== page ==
Hunter Biden plea deal on tax charges falls apart as US judge raises doubts | Courts News
US President Joe Biden’s son was expected to plead guilty as part of deal, but judge asks lawyers to talk about it more.
US President Joe Biden’s son Hunter’s plea deal on two tax charges has fallen apart after the United States federal judge hearing his case expressed concern over a related agreement on a more serious gun possession charge.
The outcome of Wednesday’s hearing leaves open, at least temporarily, the years-long investigation into Hunter Biden’s business dealings.
He had been charged with two misdemeanour tax crimes of failure to pay more than $100,000 in taxes from more than $1.5m in income in both 2017 and 2018, and he made an agreement with prosecutors, who were planning to recommend two years of probation.
Last month, Hunter Biden was charged with possession of a firearm by a person who is a known drug user, a felony. He had a Colt Cobra .38 Special for 11 days in October 2018.
He agreed to enter into a diversion agreement, which means that he would not technically plead guilty to the crime.
As long as he adhered to the terms of his deal, the case would be wiped from his record. If not, the agreement would be withdrawn. The charge carries a maximum sentence of 10 years in prison.
US District Court Judge Maryellen Noreika, who was appointed by former President Donald Trump, said on Wednesday that she was concerned about the language in the diversion agreement and suggested the lawyers get back together to discuss it.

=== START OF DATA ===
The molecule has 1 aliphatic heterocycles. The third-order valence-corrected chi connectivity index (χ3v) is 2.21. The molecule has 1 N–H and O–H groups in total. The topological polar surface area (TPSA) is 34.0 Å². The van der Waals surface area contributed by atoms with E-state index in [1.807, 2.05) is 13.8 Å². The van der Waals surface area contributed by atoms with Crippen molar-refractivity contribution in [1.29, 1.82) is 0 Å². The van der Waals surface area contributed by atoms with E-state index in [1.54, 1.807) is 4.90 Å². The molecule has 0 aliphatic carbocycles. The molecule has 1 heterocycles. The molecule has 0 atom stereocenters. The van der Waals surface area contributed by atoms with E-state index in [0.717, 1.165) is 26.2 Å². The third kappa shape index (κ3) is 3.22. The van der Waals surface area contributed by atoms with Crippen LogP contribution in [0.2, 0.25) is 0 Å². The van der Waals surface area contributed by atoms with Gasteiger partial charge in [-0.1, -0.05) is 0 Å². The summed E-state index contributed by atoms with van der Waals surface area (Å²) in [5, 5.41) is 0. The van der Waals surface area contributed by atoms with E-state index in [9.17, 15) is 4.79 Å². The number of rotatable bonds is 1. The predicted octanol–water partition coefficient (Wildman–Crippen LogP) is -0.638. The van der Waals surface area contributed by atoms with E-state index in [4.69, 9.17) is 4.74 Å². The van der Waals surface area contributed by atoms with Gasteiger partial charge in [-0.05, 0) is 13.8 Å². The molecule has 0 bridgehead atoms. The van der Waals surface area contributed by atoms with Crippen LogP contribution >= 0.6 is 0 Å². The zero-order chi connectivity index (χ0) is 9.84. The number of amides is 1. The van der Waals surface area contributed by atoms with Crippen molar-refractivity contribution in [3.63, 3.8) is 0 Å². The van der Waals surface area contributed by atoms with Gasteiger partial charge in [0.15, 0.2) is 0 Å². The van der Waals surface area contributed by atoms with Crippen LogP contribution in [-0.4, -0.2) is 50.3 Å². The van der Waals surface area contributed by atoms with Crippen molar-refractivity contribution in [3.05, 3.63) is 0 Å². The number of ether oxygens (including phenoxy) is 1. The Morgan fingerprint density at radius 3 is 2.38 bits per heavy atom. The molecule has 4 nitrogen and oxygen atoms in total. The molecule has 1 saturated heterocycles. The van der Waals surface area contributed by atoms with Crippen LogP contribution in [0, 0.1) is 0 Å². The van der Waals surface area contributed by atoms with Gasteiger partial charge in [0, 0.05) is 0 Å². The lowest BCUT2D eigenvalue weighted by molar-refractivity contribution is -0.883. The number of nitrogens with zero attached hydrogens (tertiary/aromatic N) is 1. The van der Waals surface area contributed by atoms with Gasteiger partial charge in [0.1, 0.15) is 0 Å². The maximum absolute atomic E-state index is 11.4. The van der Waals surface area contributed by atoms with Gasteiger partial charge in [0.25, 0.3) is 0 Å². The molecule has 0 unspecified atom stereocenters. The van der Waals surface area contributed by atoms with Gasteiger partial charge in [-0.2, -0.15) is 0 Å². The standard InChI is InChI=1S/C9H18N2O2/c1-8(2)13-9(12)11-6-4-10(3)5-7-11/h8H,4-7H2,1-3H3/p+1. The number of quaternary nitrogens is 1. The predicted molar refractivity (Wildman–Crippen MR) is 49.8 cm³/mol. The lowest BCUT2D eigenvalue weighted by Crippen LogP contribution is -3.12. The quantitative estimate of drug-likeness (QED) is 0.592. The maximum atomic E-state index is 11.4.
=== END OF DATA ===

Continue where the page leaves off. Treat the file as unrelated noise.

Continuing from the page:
“I think having you guys talk more makes sense,” she said.
The agreement, announced last month, came after a years-long Department of Justice investigation into the taxes and foreign business dealings of the Democratic president’s second son, who has acknowledged struggling with addiction following the 2015 death of his brother, Beau Biden.
While it legally would have cleared the air for Hunter Biden and averted a trial that would have generated weeks or months of distracting headlines, the politics remain as messy as ever.
Republicans have insisted he got a sweetheart deal and accused the Department of Justice, which is pressing ahead with investigations into Trump, the Republican 2024 presidential primary frontrunner, of double standards.
But last week, a target letter was sent to Trump from special counsel Jack Smith that suggests the former president may soon be indicted on new federal charges, this time involving his struggle to cling to power after his 2020 election loss to Joe Biden.
Republicans claimed favouritism, with the president’s son getting off easy while Trump has been unfairly castigated.
For his part, President Biden has said very little publicly, except to note, “I’m very proud of my son.”